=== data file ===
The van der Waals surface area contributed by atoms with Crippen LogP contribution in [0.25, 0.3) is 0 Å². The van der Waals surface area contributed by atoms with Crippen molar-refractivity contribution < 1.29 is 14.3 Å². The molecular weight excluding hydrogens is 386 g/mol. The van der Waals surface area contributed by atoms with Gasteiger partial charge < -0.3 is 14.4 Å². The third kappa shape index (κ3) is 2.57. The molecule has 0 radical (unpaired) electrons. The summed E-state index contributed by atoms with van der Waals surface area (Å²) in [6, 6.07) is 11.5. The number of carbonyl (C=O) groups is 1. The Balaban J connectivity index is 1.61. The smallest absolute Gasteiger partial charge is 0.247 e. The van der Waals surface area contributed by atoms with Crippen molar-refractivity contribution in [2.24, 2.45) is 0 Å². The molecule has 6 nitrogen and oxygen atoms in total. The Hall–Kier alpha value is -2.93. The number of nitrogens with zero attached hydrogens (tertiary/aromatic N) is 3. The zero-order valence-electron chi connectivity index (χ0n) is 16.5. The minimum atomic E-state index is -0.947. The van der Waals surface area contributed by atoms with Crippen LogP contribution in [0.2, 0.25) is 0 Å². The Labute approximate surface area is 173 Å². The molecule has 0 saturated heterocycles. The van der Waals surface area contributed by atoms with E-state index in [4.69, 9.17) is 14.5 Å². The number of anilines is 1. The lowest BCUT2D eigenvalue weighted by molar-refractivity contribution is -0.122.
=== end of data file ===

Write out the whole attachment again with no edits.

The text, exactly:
The van der Waals surface area contributed by atoms with Crippen LogP contribution in [0.25, 0.3) is 0 Å². The van der Waals surface area contributed by atoms with Crippen molar-refractivity contribution < 1.29 is 14.3 Å². The molecular weight excluding hydrogens is 386 g/mol. The van der Waals surface area contributed by atoms with Gasteiger partial charge < -0.3 is 14.4 Å². The third kappa shape index (κ3) is 2.57. The molecule has 0 radical (unpaired) electrons. The summed E-state index contributed by atoms with van der Waals surface area (Å²) in [6, 6.07) is 11.5. The number of carbonyl (C=O) groups is 1. The Balaban J connectivity index is 1.61. The smallest absolute Gasteiger partial charge is 0.247 e. The van der Waals surface area contributed by atoms with Crippen molar-refractivity contribution in [2.24, 2.45) is 0 Å². The molecule has 6 nitrogen and oxygen atoms in total. The Hall–Kier alpha value is -2.93. The number of nitrogens with zero attached hydrogens (tertiary/aromatic N) is 3. The zero-order valence-electron chi connectivity index (χ0n) is 16.5. The minimum atomic E-state index is -0.947. The van der Waals surface area contributed by atoms with Crippen LogP contribution in [0.2, 0.25) is 0 Å². The Labute approximate surface area is 173 Å². The molecule has 0 saturated heterocycles. The van der Waals surface area contributed by atoms with E-state index in [4.69, 9.17) is 14.5 Å². The number of anilines is 1. The lowest BCUT2D eigenvalue weighted by molar-refractivity contribution is -0.122.